Election tech: Upstarts like 'tea party' have an edge
FDR won support with his radio chats, and Kennedy took to TV. Now 'tea party' groups are tapping Twitter.
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While President Obama has gotten high marks for his grasp of social media in ‘08, “it was really the 2004 Howard Dean campaign that showed what might be possible in a medium where the price of entry is so low. The Dean campaign did it by accident, Kerbel says. “The Internet really found Dean … not the other way around. He had such a small campaign staff and organization he wasn’t in a position to exercise top-down control over his Internet support, and that was actually the reason his Internet organization grew so effectively" that it signaled the potential of the new digital medium.Skip to next paragraph
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The political earthquake that really forecast what was ahead came in Massachusetts earlier this year, says Republican strategist David Johnson. “We really saw it come of age [with] Scott Brown,” he says, pointing out that the newcomer’s campaign used Twitter to activate the base. “They all had a sense of ownership in his progress; they could follow his personal story.” In contrast, he says, Attorney General Martha Coakely was seen as cold and uncaring, “just posting platitudes on Twitter.”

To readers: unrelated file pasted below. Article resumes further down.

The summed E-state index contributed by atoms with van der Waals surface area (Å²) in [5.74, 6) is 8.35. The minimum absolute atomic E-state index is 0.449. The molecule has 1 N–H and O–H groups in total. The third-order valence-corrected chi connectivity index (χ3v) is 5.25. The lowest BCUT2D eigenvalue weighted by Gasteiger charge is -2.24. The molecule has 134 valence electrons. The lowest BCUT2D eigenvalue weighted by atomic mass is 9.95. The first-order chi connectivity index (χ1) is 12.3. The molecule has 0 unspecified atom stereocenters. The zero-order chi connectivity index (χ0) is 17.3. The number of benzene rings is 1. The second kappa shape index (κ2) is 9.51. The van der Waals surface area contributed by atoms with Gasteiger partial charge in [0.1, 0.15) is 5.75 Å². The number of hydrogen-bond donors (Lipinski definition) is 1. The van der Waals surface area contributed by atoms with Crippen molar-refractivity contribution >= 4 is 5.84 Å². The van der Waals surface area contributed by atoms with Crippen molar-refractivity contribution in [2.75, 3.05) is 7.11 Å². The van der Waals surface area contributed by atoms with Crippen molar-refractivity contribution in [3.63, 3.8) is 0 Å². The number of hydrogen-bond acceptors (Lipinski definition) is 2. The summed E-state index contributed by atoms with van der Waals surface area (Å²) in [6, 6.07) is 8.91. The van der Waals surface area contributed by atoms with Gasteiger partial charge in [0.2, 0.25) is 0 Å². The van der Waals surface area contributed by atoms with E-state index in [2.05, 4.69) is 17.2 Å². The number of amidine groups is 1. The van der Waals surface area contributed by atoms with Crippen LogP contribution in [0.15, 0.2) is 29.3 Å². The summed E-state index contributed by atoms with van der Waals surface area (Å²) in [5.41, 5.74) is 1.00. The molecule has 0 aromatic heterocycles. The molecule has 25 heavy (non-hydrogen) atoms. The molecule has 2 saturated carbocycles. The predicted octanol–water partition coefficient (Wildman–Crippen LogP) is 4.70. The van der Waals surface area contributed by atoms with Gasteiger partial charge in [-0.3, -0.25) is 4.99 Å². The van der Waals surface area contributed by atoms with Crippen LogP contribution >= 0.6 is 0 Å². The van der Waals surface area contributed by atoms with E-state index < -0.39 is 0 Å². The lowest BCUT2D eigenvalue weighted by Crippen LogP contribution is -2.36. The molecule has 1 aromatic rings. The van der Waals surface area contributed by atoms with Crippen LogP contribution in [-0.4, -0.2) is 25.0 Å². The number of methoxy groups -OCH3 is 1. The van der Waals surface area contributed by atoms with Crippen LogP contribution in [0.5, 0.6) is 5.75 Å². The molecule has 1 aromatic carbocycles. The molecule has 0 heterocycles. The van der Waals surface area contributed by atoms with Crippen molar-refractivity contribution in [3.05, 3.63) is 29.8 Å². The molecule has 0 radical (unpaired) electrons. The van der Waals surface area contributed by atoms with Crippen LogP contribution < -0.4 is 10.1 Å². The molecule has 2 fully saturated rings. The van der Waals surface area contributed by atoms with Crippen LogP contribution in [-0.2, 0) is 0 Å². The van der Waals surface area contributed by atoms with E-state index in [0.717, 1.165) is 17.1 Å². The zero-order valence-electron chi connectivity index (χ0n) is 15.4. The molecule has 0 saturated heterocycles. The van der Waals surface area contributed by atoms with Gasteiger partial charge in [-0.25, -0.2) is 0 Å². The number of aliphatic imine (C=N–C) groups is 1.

But the cautionary side of an instantaneous, highly personal, and decentralized mode of politicking is already evident, says Politics Daily writer Matt Lewis. Look no further than the upset in Alaska. Newcomer Joe Miller took the Republican establishment by surprise, using Twitter to get his story out. But the very next day, says Mr. Lewis, “he was put in a position of dismissing a staffer for sending out an unauthorized [tweet] on his behalf.”
Of course, there may be no better modern example of the downside of viral social networking than what happened to Howard Dean after he let out a scream – one that was captured on video and rocketed around the digisphere and, says Lewis, effectively ended his hopes. "Back in the days of more calm reflection, where a newspaper might have made a single mention of the howl, it would have passed relatively unnoticed.” Just think, he says, of the vast online archive of everyone’s tics and youthful behavior. “When these kids grow up to run for political office, all this stuff will be there just waiting to be played endlessly online."